“Why do you say that like you expect me to argue?” he wondered, momentarily giving up on the hotel argument. He’d just slip some cash into her purse when she wasn’t looking.
“Because I know you, son of mine,” she chided. “And I know a family dinner isn’t exactly your comfort zone.”
Since he couldn’t dispute that, he kept silent.
“But since I know I won’t be able to convince you to come with us on a helicopter tour of the Grand Canyon—”
Not a chance in hell, he thought.
“—or join us on Tuesday night for Cirque de Soleil—”
“I’m flying home Tuesday morning,” he reminded her, grateful he had work waiting for him.
“—then I think it’s reasonable to ask you to have dinner with me after my wedding, no matter how uncomfortable it makes you.”
“It’s fine, Ma.”
“And wear a suit.”
“I’ll wear a suit,” he said, trying not to sound harassed. He’d packed the damn thing, hadn’t he? “But I draw the line at a tie.”
“And shave your mustache.”
He followed the arrows to Baggage Claim and Ground Transportation. “Nope.”
“Spencer Jason Nichols.”
He laughed. “Seriously? You’re three naming me over my mustache?”
“I really hate it, Spence.”
“It’s my face,” he reminded her, aiming for the doors leading to the taxi queue.
“Yes, but it’s going to be in my wedding pictures.”
The whine in her voice made him grin. “Doesn’t have to be.”
“Forget it,” she said, going from wheedling to stern with the speed of a veteran mother. “I want pictures of my son at my wedding.”
“Then deal with the mustache.”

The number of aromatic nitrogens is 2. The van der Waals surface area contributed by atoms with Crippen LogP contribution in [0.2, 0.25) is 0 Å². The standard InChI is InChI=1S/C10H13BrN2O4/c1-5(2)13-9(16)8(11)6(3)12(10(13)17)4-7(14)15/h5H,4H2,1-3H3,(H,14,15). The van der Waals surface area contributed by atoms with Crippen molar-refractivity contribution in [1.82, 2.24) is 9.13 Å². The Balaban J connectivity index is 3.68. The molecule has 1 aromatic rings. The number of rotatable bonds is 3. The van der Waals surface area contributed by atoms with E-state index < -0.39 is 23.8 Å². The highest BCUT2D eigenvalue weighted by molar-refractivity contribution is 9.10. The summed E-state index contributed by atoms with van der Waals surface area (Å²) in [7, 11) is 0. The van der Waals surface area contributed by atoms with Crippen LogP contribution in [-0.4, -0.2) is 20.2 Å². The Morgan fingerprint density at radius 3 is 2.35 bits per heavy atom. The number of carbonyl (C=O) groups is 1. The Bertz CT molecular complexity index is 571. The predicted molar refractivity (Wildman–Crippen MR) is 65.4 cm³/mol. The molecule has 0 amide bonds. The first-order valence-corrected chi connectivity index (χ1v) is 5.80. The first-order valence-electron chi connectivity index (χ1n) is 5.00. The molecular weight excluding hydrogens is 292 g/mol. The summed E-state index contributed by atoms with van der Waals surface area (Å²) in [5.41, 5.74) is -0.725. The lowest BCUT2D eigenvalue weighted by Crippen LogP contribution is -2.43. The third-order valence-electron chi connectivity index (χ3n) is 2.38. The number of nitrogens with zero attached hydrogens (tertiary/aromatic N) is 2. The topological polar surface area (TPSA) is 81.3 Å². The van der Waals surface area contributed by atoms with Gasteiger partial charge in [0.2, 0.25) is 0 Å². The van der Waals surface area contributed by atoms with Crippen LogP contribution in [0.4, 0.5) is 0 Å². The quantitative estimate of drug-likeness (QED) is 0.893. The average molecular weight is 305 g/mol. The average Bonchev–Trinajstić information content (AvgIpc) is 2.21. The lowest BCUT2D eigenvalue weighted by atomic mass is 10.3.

She sighed. “It’s going to look like Magnum PI gave me away.”
“Who’s that?” he asked just to annoy her.
“Oh, shut up,” she said, but she was laughing.
“I love you, Mom.”
“I love you, too, Spencer,” she said. “Don’t stay up too late gambling. I’m getting married tomorrow.”
“I won’t,” he promised with a glance at the clock. It was after ten already, and with the two-hour time difference between here and home, the only thing he was interested in was room service and sleep. “Good night.”
“That was sweet,” a voice at his elbow said, and he jerked around to see 3B standing behind him.
“Where the hell did you come from?”
“Bathroom,” she said, jerking her thumb over her shoulder at the terminal, her head tipped back to look him in the eye. “I’m headed to the Wynn. You?”
“Same,” he said, only half paying attention. She was shorter than he’d thought, the top of her head not even reaching his shoulder. He glanced at her feet, noted the heeled boots, and mentally shaved three inches off her height.
“Five-four,” she said.
He looked in her eyes and saw the now familiar glimmer of amusement. “You wish.”
“That’s what it says on my driver’s license,” she said and smiled. “Want to share a taxi?”
He looked into her eyes, whiskey-gold and sparkling with humor and mischief, and thought, Complication. “Why not?”
Feast is pretty low angst, though there are some things that might trigger or upset a reader. While there is no actual incest, the step-sibling relationship is key to the story. There is some light bondage and informal D/s to some of the sex scenes (I say informal because Spence doesn’t consider himself a Dom, just a dude who likes to tie people up and be called Daddy during sex), along with some begging and deliberate infliction of physical discomfort for sexual gratification. There’s also a discussion of parental abandonment (in the past and off the page), as well as a side character who is pregnant and also dealing with partner abandonment.